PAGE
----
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Title: A study of alterity and influence in the literary and philosophical neighbourhood of Jean Genet and Emmanuel Levinas
Author: Newman, Thomas F.
ISNI:       0000 0004 2672 7793
Awarding Body: University of London
Current Institution: University College London (University of London)
Date of Award: 2008
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The dissertation is a chiasmic reading of the works of Jean Genet and Emmanuel Levinas, examining the way they each address the relation to the Other in terms of ethics and subjectivity. Whereas a straightforward association between the two writers might seem paradoxical because of the differences in their approaches and rhetoric, a chiasmic reading allows intricate approaches, moments of proximity and departures to be read both conceptually and aesthetically. We show that these two writers share a tightly-woven discursive neighbourhood, and examine that neighbourhood through detailed analysis of various textual encounters. We trace patterns of influence which allow us to consider our writers’ decision-making processes in the genesis of their texts. Genet and Levinas develop views surprisingly close to each other’s of the “face-to-face encounter”, which they place at the origin of language seen both as expression and commandment. Each approaches that encounter simultaneously in terms of the possibility of welcome, and the possibility of violence and betrayal. Considerations of influence from sources common to both, especially Paul Valery and Fyodor Dostoevsky, serve to extend our analysis of their thought on address to include the encounters they share within discursive history and across the genres. The theatre figures in both oeuvres as a powerful way of considering the radical passivity of the individual’s relation to the world. The passive subject, unable to escape alterity, is also unable to escape a certain liberty of choice and action, and a call to engagement. This call may take surprising forms, and even provoke the subject’s defection over to the Other; or the substitution of the Other’s claims for its own. This interstice between the individual and a plural world serves to disorder totalisation, characterised by hostility, and open new possibilities of interaction in its place.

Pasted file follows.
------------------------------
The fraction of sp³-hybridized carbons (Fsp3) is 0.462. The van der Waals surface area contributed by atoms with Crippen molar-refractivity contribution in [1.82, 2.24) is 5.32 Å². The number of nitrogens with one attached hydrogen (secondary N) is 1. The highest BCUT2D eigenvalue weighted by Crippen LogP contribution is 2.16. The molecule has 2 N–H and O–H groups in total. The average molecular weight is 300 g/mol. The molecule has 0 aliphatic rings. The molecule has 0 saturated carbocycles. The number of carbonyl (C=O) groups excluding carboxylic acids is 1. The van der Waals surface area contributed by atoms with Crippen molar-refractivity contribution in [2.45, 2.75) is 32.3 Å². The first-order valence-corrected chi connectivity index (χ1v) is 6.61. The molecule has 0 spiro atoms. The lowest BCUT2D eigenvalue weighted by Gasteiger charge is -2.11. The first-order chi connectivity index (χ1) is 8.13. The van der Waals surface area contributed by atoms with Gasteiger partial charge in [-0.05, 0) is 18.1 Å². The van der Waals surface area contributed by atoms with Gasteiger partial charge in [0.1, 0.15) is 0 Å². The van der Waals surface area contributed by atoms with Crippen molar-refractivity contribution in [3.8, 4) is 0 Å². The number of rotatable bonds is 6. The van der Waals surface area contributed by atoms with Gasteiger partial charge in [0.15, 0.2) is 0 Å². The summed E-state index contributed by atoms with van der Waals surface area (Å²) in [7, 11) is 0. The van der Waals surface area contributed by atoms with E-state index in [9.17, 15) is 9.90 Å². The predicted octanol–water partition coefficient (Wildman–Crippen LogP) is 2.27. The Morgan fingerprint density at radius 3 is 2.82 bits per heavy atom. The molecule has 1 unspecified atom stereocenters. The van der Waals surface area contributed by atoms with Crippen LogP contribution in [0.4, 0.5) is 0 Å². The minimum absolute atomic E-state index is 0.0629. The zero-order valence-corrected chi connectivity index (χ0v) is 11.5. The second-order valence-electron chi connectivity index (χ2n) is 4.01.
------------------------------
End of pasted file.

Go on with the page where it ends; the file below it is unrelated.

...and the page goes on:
Supervisor: Not available Sponsor: Not available
Qualification Name: Thesis (Ph.D.) Qualification Level: Doctoral
EThOS ID:  DOI: Not available